The Struggle for Independence along Pennsylvania's Revolutionary Frontier
Publication Year: 2007
Northeast Pennsylvania's Wyoming Valley was truly a dark and bloody ground, the site of murders, massacres, and pitched battles. The valley's turbulent history was the product of a bitter contest over property and power known as the Wyoming controversy. This dispute, which raged between the mid-eighteenth and early-nineteenth centuries, intersected with conflicts between whites and native peoples over land, a jurisdictional contest between Pennsylvania and Connecticut, violent contention over property among settlers and land speculators, and the social tumult of the American Revolution. In its later stages, the controversy pitted Pennsylvania and its settlers and speculators against "Wild Yankees"-frontier insurgents from New England who contested the state's authority and soil rights.
In Wild Yankees, Paul B. Moyer argues that a struggle for personal independence waged by thousands of ordinary settlers lay at the root of conflict in northeast Pennsylvania and across the revolutionary-era frontier. The concept and pursuit of independence was not limited to actual war or high politics; it also resonated with ordinary people, such as the Wild Yankees, who pursued their own struggles for autonomy. This battle for independence drew settlers into contention with native peoples, wealthy speculators, governments, and each other over land, the shape of America's postindependence social order, and the meaning of the Revolution. With vivid descriptions of the various levels of this conflict, Moyer shows that the Wyoming controversy illuminates settlement, the daily lives of settlers, and agrarian unrest along the early American frontier.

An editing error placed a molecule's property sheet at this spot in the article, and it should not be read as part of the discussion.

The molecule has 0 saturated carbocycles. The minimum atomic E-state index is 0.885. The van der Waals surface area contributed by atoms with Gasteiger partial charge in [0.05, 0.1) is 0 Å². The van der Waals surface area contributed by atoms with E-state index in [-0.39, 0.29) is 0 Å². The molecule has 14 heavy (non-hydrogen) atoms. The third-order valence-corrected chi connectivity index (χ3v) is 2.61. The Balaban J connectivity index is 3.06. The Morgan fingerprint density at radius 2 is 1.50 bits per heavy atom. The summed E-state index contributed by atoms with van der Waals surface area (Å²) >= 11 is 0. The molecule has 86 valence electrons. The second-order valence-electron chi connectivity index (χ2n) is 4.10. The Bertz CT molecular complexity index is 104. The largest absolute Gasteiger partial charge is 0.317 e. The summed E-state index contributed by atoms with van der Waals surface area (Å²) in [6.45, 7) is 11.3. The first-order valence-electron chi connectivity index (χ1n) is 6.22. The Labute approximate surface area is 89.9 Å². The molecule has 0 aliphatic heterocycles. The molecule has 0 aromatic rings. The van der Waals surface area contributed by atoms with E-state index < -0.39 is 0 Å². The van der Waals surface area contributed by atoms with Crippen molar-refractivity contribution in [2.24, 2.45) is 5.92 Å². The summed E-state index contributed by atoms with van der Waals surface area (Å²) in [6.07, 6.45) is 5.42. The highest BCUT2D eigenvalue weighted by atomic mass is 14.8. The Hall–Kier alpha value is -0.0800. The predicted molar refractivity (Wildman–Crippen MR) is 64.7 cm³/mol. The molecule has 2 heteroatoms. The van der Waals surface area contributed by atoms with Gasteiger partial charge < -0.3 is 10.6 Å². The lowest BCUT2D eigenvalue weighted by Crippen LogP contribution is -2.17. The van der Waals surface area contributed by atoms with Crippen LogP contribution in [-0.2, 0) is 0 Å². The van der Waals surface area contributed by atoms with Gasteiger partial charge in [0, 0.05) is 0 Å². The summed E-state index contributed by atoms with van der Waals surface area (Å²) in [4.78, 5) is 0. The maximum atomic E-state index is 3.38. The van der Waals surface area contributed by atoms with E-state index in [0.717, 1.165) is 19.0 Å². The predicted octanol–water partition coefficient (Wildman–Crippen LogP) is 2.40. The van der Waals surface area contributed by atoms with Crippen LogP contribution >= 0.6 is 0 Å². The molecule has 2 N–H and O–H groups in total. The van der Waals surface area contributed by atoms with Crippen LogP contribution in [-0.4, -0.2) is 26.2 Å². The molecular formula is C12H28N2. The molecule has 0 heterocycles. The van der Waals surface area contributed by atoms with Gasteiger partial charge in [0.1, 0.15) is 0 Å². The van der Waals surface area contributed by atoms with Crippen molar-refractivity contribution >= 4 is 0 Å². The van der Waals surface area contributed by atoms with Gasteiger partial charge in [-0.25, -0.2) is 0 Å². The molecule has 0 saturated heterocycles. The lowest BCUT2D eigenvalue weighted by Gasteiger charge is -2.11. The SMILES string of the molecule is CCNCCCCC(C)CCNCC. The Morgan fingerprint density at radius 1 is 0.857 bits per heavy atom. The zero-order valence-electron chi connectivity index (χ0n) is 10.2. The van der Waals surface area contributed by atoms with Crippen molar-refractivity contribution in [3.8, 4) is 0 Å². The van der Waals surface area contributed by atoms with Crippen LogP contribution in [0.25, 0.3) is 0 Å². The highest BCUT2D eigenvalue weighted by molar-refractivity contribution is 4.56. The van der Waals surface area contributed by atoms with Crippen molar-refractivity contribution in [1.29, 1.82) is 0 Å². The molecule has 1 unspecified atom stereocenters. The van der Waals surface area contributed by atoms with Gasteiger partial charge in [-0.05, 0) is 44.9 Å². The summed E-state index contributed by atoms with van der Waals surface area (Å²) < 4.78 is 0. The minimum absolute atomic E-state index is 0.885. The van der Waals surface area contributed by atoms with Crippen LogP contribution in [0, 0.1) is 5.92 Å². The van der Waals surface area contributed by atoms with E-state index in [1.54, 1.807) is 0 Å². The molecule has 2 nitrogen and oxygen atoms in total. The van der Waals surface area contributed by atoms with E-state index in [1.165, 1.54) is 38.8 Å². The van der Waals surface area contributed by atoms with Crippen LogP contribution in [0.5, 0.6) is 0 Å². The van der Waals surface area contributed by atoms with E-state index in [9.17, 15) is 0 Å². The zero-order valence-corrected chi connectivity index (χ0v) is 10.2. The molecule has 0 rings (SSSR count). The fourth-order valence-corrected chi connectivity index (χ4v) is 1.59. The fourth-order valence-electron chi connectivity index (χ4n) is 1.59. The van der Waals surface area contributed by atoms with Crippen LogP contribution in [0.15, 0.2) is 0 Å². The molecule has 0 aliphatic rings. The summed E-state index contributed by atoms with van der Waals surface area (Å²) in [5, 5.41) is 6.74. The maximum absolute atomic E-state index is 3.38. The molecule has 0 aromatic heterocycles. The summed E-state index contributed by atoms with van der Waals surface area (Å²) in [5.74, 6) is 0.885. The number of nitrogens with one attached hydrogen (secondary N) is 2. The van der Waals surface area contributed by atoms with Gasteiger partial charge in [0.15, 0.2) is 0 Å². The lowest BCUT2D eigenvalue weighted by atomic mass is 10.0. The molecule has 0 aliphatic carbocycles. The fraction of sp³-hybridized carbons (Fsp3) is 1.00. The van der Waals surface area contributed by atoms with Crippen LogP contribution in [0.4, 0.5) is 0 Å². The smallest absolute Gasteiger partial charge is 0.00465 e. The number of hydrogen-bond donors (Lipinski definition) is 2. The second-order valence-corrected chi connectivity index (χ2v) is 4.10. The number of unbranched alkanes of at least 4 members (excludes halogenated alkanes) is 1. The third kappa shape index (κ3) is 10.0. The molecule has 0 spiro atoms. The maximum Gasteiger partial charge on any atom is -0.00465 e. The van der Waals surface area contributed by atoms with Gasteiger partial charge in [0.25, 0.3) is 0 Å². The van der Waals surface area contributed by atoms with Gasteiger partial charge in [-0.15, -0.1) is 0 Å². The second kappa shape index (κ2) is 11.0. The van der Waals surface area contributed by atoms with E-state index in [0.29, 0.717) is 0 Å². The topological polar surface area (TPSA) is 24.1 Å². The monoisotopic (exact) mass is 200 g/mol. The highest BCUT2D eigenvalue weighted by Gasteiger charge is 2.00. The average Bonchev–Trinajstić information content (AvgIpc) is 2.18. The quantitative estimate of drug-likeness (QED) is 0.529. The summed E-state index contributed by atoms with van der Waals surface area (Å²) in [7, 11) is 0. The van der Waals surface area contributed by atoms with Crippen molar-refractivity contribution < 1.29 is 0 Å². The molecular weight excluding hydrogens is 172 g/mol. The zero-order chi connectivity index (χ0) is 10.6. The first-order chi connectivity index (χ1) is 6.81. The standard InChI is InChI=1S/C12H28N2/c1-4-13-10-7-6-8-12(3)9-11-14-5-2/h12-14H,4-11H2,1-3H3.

Published by: Cornell University Press
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Title Page, Copyright
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This project first germinated in my mind during a graduate research seminar I took with Carol Sheriff at the College of William and Mary. It was with her guidance and encouragement that I developed the idea of examining the intersection between daily life and agrarian unrest—a concept that has guided this...
A Note on Terminology
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Introduction: A Farmer’s Revolution
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The Wyoming Valley occupies a roughly twenty-mile stretch of the Susquehanna River between the mouths of Nanticoke Creek and the Lackawanna River. “Wyoming” is a corruption of the Delaware word Maughwauwam, which translates into “the large plains.” The name certainly described the wide,...
1. “Among Quarrelsome Yankees, Insidious Indians, and Lonely Wilds”: Natives, Colonists, and the Wyoming Controversy
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On July 20, 1775, the Reverend Philip Vickers Fithian prepared to set out from Sunbury, Pennsylvania, up the north branch of the Susquehanna River. Fithian, a New Jersey native, graduate of Princeton, and one-time tutor in the employ of the powerful Virginia planter Robert Carter, had received a license...